Anticipating the frog chorus

by Emily Stone
Naturalist/Educator Cable Natural History Museum


Wood frogs are hardy winter hibernators and early spring singers. You can identify this small brown frog by the black bandit mask across its eyes. - Photo by Michael Zahniser Wood frogs are hardy winter hibernators and early spring singers. You can identify this small brown frog by the black bandit mask across its eyes. - Photo by Michael Zahniser During the fickle days of early spring, my emotions seem to rise and fall in sync with sap in the maple trees.

I get kind of grumpy when the mornings dawn damp and cool and the tracks on the ski trails sink dejectedly into the slush. After the extended ski seasons of the past two years, I’ve gotten accustomed to having endless days to explore new trails and perfect technique.

My feelings change as the days brighten, intense sun takes over, and the temperature spikes.

Warm breezes and dry roads make me eager to put away the skis, and happy to pull my road bike out of storage. I guess you could say that I’m running hot and cold for spring.

The first place I head on my inaugural spring bike ride is to a little wetland across the county road from Lake Namakagon. This wetland tends to thaw a bit sooner than the one by my house and it is consistently the first place I hear the spring chorus of frogs.

The eleven species of Wisconsin frogs (and one species of toad) wake up and begin singing their songs in a typical order each spring. Their specific phenological timelines depend on things like overwintering location, cold tolerance, and breeding habitat.

Our three earliest singers share some common characteristics. Wood frogs, chorus frogs, and spring peepers are all somewhat terrestrial frogs that spend the winter as frogcicles, buried lightly in duff on the forest floor.

Spring sun and warm rains can reach them quickly here, and they are triggered to thaw, wake up next door to their honeymoon suites, and breed very early in the season. April is typically their main month of romance, but each spring progresses a little differently.

By getting such an early start, these frogs are able to carry out their entire breeding cycle in vernal pools.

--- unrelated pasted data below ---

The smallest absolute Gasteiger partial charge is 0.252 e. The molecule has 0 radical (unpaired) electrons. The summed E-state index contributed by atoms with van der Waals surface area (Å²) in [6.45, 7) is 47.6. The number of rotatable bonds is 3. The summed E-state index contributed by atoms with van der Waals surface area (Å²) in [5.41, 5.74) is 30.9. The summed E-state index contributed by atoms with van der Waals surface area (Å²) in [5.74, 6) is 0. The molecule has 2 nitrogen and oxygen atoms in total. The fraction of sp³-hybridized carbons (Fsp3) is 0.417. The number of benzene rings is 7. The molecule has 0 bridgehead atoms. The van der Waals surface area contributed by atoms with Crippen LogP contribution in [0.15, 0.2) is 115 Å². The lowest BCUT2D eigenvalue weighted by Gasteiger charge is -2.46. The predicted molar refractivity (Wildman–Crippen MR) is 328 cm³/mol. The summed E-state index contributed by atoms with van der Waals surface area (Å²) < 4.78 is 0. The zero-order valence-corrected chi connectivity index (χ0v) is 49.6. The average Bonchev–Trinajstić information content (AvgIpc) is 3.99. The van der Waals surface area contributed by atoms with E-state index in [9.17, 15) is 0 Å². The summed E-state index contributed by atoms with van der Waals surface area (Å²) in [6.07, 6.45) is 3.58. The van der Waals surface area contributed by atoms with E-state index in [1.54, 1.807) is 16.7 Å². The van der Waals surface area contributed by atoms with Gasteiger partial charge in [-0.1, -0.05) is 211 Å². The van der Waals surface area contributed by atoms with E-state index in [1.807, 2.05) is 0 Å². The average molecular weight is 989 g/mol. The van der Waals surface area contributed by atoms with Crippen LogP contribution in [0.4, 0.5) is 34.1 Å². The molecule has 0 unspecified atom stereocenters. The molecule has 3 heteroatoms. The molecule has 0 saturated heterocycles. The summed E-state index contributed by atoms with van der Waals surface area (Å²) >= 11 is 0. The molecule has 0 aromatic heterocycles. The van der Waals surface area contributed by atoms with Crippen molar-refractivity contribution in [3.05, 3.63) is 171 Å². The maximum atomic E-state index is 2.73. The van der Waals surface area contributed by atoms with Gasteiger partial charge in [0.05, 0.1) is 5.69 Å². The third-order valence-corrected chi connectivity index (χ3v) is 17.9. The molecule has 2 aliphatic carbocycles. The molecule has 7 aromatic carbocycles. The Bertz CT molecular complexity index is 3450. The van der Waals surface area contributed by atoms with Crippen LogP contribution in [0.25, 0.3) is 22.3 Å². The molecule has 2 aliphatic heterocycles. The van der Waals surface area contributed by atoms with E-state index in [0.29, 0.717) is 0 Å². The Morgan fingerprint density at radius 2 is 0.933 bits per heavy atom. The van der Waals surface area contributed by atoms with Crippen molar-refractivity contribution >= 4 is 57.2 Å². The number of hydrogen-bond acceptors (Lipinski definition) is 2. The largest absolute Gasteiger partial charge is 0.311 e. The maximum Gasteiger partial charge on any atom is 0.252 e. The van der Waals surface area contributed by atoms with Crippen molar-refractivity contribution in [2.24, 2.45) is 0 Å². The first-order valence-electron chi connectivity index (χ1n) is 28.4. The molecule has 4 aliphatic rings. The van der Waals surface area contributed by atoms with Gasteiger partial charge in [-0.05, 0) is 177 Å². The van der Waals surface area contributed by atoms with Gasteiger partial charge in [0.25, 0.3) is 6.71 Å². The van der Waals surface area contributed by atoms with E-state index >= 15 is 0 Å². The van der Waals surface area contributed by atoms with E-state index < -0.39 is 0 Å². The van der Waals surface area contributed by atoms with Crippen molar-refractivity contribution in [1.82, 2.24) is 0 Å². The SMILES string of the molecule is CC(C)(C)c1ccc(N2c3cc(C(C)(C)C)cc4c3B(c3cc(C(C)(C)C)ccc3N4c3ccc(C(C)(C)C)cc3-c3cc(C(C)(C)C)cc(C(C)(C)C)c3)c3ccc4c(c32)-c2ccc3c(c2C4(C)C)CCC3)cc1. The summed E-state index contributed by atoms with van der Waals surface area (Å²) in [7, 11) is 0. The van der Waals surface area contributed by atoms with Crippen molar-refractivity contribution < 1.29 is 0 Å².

These woodland puddles only persist for a few months each spring. This means that eggs and tadpoles don’t have to worry about the fishy predators who would live in a permanent body of water, but it also means that the parents need to hurry up and get their babies growing so that they can gain legs before the pool dries up.

Of course, spending winter on land has its own challenges. Even though the subnivean layer— where snow meets earth—remains warmer than the television weather report, frogs in the duff must still endure below-freezing temperature for many days at a time. They do this not by avoiding the frogcicle state, but by guiding it.

Wood frogs are the most highly studied, but spring peepers and chorus frogs use similar techniques.

The process starts early in fall, when wood frogs begin accumulating urea in their tissues. While urea is a waste product that humans excrete in our urine, urea is also a cryoprotectant, or a substance used to protect biological tissue from freezing damage.

Then, when the temperatures dip below 32 degrees Fahrenheit, ice crystals start to form on the frog’s skin. Some animals are able to “supercool” or prevent the formation of ice even when temps dip below freezing.

This usually requires them to avoid contact with ice that would trigger flash freezing. Frogs, with their permeable skin, just allow the frost to set events in motion.

Ice formation causes the frog’s liver to convert stored glycogen into glucose. The sugar floods throughout the frog’s body, carried in its bloodstream by a heart that keeps beating as long as possible.

As ice forms outside of cells, it locks up the pure water, and leaves behind a higher concentration of salts and other things that were previously dissolved in the liquid.

Water from inside the cells wants to flow outward, across the cell membrane, to even out the imbalanced concentrations.

This could dangerously dehydrate the cells, though, and there is a threat of them collapsing. Glucose and urea help the cells retain water in two ways.

First, sugar water freezes as a lower temperature than plain water, and so less ice forms overall. Second, by increasing the concentration of chemicals inside the cell, it keeps water from wanting to flow out of the cell under osmotic pressure.

While frozen, the frogs are essentially dead.

Once spring comes, however, wood frogs thaw from the inside out. The heart starts beating (scientists still don’t know what jumpstarts it), the brain wakes up, and finally legs move. And those legs will carry them directly to a nearby vernal pool.

A deafening chorus of love songs ensues, and mating commences in a hurry.

Wood frogs quack, spring peepers jingle like bells, and chorus frogs imitate a finger plinking a plastic comb.

That’s what I was hoping for today, but the wetland was still quietly blanketed in snow.

Over the winter, the frogs may undergo multiple freeze-thaw cycles. Springtime warmth also ebbs and flows.

And then there’s me, sometimes turning a chilly shoulder to our next season, and sometimes embracing it with an open sweater. I guess I’m not the only who runs hots and cold!


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